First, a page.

Two thirds of the UK’s motorists are being forced to reduce the amount of car journeys they make due to the rising price in fuel said a recent report.
The report also showed that Rural Britain is the worst-hit, with a third of drivers saying they will have to cut down on trips to see families and friends if motoring costs continue to rise. Rural motorists are almost twice more reliant on their cars than those living in urban areas, with findings showing that 30% of those drivers live too far away from any public transport links for it to be convenient, compared to just 3% of urban drivers.
Just under half of drivers hold the UK government accountable for the rise in petrol, with oil companies and oil-producing countries being next in the line of fire. Only 1% blamed individuals who own petrol stations, but more than four in five motorists believe there should now be a body implemented to monitor and control the market, thereby ensuring fair prices.
The UK already pays the highest duty and tax on fuel, and there have been calls for duty to be frozen and scheduled inflation rises to be scrapped, although nothing has been confirmed at this time.
Local Authorities to help?
Sustrans has called on local authorities to battle the rising costs of fuel by investing more into alternative forms of transport such as walking and cycling. With recent studies showing that local journeys make up 67% of all car journeys, Sustrans believe the National Rail Network can help people to save money who travel locally.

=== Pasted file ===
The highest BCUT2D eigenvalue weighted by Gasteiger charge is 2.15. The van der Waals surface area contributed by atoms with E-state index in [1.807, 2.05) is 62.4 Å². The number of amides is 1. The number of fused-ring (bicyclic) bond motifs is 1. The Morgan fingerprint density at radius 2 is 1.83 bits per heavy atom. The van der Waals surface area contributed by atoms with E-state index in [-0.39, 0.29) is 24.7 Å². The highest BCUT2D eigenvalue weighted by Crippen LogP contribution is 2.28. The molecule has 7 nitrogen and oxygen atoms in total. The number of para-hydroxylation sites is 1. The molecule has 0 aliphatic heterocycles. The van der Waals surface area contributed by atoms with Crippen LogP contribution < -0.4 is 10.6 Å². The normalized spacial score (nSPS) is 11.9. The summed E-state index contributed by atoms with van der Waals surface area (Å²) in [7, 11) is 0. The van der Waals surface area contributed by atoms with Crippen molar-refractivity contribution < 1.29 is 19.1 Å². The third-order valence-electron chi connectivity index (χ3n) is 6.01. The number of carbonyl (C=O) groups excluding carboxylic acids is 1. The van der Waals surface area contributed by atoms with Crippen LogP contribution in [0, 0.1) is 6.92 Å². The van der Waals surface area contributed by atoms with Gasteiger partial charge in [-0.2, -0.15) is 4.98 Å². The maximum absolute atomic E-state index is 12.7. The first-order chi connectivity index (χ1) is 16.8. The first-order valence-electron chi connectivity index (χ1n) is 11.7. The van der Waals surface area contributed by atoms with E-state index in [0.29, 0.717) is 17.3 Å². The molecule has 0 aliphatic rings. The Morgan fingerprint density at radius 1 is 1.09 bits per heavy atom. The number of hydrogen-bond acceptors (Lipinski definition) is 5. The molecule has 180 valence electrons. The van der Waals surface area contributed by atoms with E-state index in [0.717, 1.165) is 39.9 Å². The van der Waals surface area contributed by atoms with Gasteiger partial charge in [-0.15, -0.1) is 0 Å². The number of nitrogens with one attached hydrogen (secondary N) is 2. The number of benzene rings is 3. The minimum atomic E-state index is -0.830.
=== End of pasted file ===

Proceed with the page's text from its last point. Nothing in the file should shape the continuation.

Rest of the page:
Sustrans are calling on local authorities to encourage the public to reduce their reliance on four wheels, and also provide safe transport alternatives.
According to the latest figures released by Sustrans, 25 per cent of all journeys made last year on the National Cycle Network, which Sustrans actively develops and maintains, were related to commuting and work, which they believe emphasises its potential as an alternative to the car for everyday travel.
Ian Donaldson, Managing Director of Autonet Insurance said, “The price of petrol has risen by an astonishing 41 per cent in just four years, putting many people who rely on car travel in a difficult position.
A good way to split the high cost of travel is to encourage sharing journeys, particularly on longer commutes. At the moment in the UK, around 60 per cent of all car journeys are made by solo drivers. Car-pooling will actively help you to save money on your petrol.”
By Ben Malkin
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